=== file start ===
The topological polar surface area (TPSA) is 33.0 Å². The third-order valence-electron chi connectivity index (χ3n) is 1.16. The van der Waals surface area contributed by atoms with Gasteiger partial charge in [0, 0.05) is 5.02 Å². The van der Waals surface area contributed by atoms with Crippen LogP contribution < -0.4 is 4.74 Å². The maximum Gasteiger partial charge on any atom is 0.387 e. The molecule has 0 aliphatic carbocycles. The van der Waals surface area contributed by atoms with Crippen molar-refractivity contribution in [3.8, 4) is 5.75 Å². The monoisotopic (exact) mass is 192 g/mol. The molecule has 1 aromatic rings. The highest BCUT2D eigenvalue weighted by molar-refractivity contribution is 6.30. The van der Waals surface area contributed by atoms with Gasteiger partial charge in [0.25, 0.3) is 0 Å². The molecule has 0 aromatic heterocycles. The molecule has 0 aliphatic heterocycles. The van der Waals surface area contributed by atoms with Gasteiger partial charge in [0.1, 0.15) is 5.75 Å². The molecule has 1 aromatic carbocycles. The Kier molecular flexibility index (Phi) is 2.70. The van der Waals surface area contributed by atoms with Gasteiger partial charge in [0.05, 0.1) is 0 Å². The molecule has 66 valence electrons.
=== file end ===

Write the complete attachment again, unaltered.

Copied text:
The topological polar surface area (TPSA) is 33.0 Å². The third-order valence-electron chi connectivity index (χ3n) is 1.16. The van der Waals surface area contributed by atoms with Gasteiger partial charge in [0, 0.05) is 5.02 Å². The van der Waals surface area contributed by atoms with Crippen LogP contribution < -0.4 is 4.74 Å². The maximum Gasteiger partial charge on any atom is 0.387 e. The molecule has 0 aliphatic carbocycles. The van der Waals surface area contributed by atoms with Crippen molar-refractivity contribution in [3.8, 4) is 5.75 Å². The monoisotopic (exact) mass is 192 g/mol. The molecule has 1 aromatic rings. The highest BCUT2D eigenvalue weighted by molar-refractivity contribution is 6.30. The van der Waals surface area contributed by atoms with Gasteiger partial charge in [0.25, 0.3) is 0 Å². The molecule has 0 aromatic heterocycles. The molecule has 0 aliphatic heterocycles. The van der Waals surface area contributed by atoms with Gasteiger partial charge in [0.1, 0.15) is 5.75 Å². The molecule has 1 aromatic carbocycles. The Kier molecular flexibility index (Phi) is 2.70. The van der Waals surface area contributed by atoms with Gasteiger partial charge in [0.05, 0.1) is 0 Å². The molecule has 66 valence electrons.